Index on Censorship’s response to the Leveson report
The Leveson Report will become a benchmark for press regulation in modern democracies. Index has urged a serious, considered debate about Lord Justice Leveson’s recommendations rather than their full adoption. The free speech organisation opposes the statutory underpinning of press regulation as proposed by Lord Justice Leveson.
15 Feb 13
Index on Censorship opposes recommendations for the statutory underpinning of press regulation


Index urges that there is a serious, considered debate about Lord Justice Leveson’s recommendations. The free speech organisation opposes the statutory underpinning of press regulation proposed by Lord Justice Leveson.

Kirsty Hughes, Chief Executive of Index on Censorship said:

 We consider that the statutory-voluntary approach to independent press regulation would undermine press freedom in the UK. However, we support the proposal for cheap, effective arbitration, which would help victims get swift redress to their complaints.

Index welcomed the response of the Prime Minister to the Inquiry’s findings. In a statement to parliament, David Cameron said that he had “serious concerns” about passing legislation in relation to the press, which he rightly said would be an “enormous” step.

Kirsty Hughes said: “We share David Cameron’s concerns that statutory underpinning would undermine free speech, and could be the start of a slippery slope of government interference in the media.”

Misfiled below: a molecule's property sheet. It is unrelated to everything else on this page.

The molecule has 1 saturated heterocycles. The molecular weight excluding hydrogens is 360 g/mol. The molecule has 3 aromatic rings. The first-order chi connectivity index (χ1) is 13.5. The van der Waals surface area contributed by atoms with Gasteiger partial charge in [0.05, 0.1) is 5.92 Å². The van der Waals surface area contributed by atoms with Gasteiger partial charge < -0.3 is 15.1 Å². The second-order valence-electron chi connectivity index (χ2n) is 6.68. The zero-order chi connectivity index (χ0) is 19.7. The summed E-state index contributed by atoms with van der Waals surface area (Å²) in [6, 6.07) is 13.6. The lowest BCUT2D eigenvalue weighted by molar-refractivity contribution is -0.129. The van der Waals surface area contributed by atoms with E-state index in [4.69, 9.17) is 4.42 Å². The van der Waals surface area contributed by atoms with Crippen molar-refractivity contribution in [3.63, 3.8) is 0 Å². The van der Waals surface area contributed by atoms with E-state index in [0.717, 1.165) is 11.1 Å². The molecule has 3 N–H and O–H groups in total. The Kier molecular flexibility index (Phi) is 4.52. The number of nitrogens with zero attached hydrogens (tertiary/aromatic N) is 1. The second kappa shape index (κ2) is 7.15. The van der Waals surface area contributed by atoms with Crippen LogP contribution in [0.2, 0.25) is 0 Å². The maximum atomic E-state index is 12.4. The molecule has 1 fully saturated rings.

Index’s response to Lord Justice Leveson’s main recommendations are:

Statutory underpinning of an ‘independent’ regulatory body: Statutory underpinning of an ‘independent’ and ‘voluntary’ regulator is a contradiction in terms. Any law which sets out the criteria that the press must meet, by definition introduces some government or political control of the media. Politicians of all hues have an interest in getting the most positive media coverage they can. Keeping print media independent of government so journalists can report on political debate and decision-making, robustly and without fear, is fundamental. Even “light” statutory regulation could easily be revisited, toughened and potentially abused once the principle of no government control of the press is breached.

Arbitration service:  Index welcomes Lord Justice Leveson’s proposal for cheap, effective arbitration.

The press and the police: Index is concerned that proposals to restrict contact between senior police officers and the press could deter legitimate journalism and whistleblowing.

Voluntary membership of regulator: Index suggests that the statutory-voluntary approach proposed by Lord Leveson contains a catch-22 and is set up to fail. While the paragraphs describing the regulator say membership is voluntary, paragraph 23 of the executive summary states that the ‘recognition body’ (suggested to be Ofcom) should only recognise and certify the regulator as ‘sufficiently effective’ if it covers ‘all signifcant news publishers’. This means the proposed system can only work – and be recognised in the way the statute would demand – if no-one exercises their right not to join. If they do exercise this right, then the regulator will fail to meet the required standards.

For further comment on Leveson’s proposals, please contact Pam Cowburn on 07749785932 or [email protected]

Index’s chief executive on why Leveson goes too far


Index Policy Note: Freedom of the Press, Governance and Press Standards: Key Challenges for the Leveson Inquiry